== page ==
Honoring a Teacher: A Tribute to Leslie Lerner

During my first trip to Sarasota, in 2017, I visited the Ringling College of Art and Design where I discovered a beautiful painting by Leslie Lerner. As a gift, I was also given a monograph, published by the school, which highlights the life and works of the distinguished artist, educator, and true visionary. Jeff Schwartz, the Dean of Undergraduate Studies, suggested that we show Leslie Lerner’s work at Art Ovation Hotel. Now, two years later, we are pleased to present an exhibition featuring paintings, drawings, and sculptures by this talented individual, as well as works by some of his former students whom, over the years, became distinguished artists in their own right.

Leslie Lerner (1949-2005) began his artistic career in California in the 1960s, where he was influenced by San Francisco’s pop culture Hollywood’s stage sets. He became a sort of “visual writer” whose paintings depicted the tales of an imaginary voyage titled “My Life in France.” His magnificent world was inhabited by his alter-egos “The Man with the Wooden Arm” and “The Poor Boy.” Through his illustrated stories, he was able to transport the viewers to fantastic places and share with them a beautiful, dreamlike world.

On September 10, 2005, Leslie Lerner passed away after a long illness. A Fine Arts faculty member for fifteen years at Ringling College of Art and Design, he taught and influenced many students who would go on to become professional artists. “Leslie Lerner was a great instructor,” says Michael Crabb, one of his pupils. “He was the most passionate person I knew. He taught me the most about art and provoked my young mind in a unique way. He was dear to my heart.”

Art Ovation Hotel and Ringling College of Art and Design honor Leslie Lerner’s legacy in this exhibition featuring a selection of paintings, drawings, and sculptures by the late master, as well as works by six of his students: Michael Crabb, Tim Jaeger, Julie Kanapaux, Claudia Ryan, Nancy Turner, and Shawn Pettersen.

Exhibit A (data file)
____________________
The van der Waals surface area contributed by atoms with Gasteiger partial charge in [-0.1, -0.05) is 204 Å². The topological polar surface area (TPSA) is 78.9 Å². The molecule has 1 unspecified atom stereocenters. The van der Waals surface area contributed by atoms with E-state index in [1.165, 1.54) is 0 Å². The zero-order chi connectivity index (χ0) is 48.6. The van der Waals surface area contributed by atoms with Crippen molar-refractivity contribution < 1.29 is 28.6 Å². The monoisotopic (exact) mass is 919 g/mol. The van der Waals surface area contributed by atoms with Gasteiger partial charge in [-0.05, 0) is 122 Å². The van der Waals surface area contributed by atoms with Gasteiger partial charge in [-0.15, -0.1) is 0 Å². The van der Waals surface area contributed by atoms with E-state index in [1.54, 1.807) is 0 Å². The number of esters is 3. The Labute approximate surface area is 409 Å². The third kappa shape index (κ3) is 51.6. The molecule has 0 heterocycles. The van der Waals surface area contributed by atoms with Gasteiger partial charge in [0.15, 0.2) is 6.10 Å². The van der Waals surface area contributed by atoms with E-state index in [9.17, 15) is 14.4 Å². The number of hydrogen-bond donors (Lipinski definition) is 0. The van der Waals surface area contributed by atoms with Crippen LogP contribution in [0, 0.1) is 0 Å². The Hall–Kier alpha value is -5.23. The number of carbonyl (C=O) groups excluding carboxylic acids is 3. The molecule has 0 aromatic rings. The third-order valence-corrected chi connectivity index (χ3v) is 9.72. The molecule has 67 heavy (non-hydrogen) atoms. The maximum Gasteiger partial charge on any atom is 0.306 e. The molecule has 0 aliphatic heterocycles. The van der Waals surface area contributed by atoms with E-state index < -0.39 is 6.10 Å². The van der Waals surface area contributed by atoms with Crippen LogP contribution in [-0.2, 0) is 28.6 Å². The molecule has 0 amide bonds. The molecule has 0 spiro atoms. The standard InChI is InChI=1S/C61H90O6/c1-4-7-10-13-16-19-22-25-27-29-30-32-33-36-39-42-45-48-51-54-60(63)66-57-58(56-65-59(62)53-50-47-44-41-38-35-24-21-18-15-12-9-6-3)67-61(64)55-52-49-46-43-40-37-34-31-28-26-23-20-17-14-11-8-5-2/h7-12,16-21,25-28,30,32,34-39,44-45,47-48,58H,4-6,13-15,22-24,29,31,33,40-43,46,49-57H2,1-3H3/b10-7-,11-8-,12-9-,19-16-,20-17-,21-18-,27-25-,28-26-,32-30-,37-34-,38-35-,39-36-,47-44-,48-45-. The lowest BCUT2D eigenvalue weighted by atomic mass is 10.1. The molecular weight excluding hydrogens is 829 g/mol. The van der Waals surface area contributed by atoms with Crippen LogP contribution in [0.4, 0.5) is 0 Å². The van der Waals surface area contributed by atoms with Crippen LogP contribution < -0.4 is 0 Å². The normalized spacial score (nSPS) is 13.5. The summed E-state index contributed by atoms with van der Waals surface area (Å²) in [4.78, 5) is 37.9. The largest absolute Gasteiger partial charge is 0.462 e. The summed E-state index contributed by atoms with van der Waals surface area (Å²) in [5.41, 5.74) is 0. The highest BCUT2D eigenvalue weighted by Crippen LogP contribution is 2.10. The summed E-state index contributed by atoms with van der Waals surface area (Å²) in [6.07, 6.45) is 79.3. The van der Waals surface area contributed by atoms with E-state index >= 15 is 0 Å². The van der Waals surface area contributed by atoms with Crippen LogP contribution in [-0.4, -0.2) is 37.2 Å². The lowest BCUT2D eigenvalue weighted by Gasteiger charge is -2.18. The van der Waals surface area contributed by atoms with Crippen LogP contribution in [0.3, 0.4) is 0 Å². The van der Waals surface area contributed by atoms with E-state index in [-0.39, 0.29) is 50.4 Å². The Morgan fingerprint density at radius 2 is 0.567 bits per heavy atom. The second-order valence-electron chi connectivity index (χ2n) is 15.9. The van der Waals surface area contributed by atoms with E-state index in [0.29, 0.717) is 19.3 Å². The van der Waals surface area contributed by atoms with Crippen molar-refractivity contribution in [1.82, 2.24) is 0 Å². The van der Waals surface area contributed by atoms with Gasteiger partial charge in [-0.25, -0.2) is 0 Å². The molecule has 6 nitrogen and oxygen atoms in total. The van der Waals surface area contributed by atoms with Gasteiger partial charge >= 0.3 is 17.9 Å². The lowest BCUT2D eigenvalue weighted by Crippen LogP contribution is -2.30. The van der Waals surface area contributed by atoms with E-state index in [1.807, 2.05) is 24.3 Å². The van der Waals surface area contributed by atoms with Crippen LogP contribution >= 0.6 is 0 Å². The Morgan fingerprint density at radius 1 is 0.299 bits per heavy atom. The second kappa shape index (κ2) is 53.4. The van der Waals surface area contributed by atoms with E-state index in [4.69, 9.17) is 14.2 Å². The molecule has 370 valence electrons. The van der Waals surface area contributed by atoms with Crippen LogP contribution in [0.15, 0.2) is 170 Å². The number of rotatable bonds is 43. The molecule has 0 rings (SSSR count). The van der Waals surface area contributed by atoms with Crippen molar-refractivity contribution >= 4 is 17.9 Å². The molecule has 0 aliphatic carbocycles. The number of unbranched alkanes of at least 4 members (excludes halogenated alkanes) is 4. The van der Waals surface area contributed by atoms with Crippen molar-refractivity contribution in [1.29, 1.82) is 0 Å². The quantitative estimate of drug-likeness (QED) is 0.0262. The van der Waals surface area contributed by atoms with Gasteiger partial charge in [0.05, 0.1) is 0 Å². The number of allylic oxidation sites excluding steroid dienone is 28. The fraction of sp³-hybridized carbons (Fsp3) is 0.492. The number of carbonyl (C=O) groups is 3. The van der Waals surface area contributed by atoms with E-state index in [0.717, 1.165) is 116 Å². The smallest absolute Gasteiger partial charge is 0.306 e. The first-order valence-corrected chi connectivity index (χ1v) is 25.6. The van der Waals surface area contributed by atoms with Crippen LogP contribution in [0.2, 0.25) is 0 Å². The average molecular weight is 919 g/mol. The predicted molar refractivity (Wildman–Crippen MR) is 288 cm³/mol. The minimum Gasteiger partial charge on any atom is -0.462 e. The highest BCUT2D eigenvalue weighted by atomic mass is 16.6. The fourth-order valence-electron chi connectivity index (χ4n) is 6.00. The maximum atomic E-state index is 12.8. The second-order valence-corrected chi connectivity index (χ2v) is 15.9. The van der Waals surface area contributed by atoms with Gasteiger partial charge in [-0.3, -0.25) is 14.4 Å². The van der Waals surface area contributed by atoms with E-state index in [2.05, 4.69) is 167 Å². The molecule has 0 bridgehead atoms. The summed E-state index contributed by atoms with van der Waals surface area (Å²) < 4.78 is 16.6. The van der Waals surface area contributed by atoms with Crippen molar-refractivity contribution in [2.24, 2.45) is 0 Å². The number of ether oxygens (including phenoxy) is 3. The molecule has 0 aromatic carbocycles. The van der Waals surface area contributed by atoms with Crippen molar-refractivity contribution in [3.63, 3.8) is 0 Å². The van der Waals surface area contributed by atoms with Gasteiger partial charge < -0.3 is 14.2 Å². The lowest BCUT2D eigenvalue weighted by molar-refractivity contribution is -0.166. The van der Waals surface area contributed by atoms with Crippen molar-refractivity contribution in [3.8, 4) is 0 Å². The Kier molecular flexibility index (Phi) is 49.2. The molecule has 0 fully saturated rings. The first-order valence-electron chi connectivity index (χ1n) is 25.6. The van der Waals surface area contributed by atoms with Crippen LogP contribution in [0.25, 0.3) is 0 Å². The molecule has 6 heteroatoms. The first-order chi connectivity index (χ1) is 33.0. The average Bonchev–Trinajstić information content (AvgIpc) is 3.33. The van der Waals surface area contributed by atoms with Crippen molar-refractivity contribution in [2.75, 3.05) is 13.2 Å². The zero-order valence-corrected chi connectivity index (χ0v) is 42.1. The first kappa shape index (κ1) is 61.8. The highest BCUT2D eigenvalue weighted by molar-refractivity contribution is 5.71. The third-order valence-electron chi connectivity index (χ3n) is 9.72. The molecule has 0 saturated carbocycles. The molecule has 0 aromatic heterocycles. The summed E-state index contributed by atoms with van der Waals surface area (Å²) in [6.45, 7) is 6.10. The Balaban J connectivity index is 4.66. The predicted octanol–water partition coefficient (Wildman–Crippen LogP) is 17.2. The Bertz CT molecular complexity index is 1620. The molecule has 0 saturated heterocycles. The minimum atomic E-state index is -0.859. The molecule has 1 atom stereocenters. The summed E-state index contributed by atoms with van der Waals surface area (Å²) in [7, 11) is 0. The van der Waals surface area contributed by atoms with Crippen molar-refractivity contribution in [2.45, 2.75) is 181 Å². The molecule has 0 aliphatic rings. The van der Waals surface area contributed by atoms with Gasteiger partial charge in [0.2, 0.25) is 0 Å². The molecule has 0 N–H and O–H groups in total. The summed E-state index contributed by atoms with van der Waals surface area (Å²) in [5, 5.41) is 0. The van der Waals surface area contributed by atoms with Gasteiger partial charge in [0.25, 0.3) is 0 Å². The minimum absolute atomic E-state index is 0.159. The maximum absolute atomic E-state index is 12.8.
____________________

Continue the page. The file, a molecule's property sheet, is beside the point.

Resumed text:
Michael Crabb’s paintings strive to capture shapes and forms through a variety of mark making and texture within a strong composition. Tim Jaeger’s works are gestural constructions inspired by Florida’s symbols and imagery. Julie Kanapaux’s unique fusion of graphics and fine art result in inspiring pieces that combine different physical spaces and experiences. Claudia Ryan’s paintings are inspired by her own private world, while Nancy Turner’s work stresses a critical view of women’s experiences, notably discrimination and violence. Finally, Shawn Pettersen places animals in NASA-based photographs to suggest a relationship between the epic-yet-detached historical loss and contemporary displacement.

Each artist has his or her purpose, style, and aesthetic language, and, like their mentor, they depict the places, people, and stories, that move them in a variety of mediums. Through their participation in the exhibition, they acknowledge and honor Leslie Lerner’s legacy.

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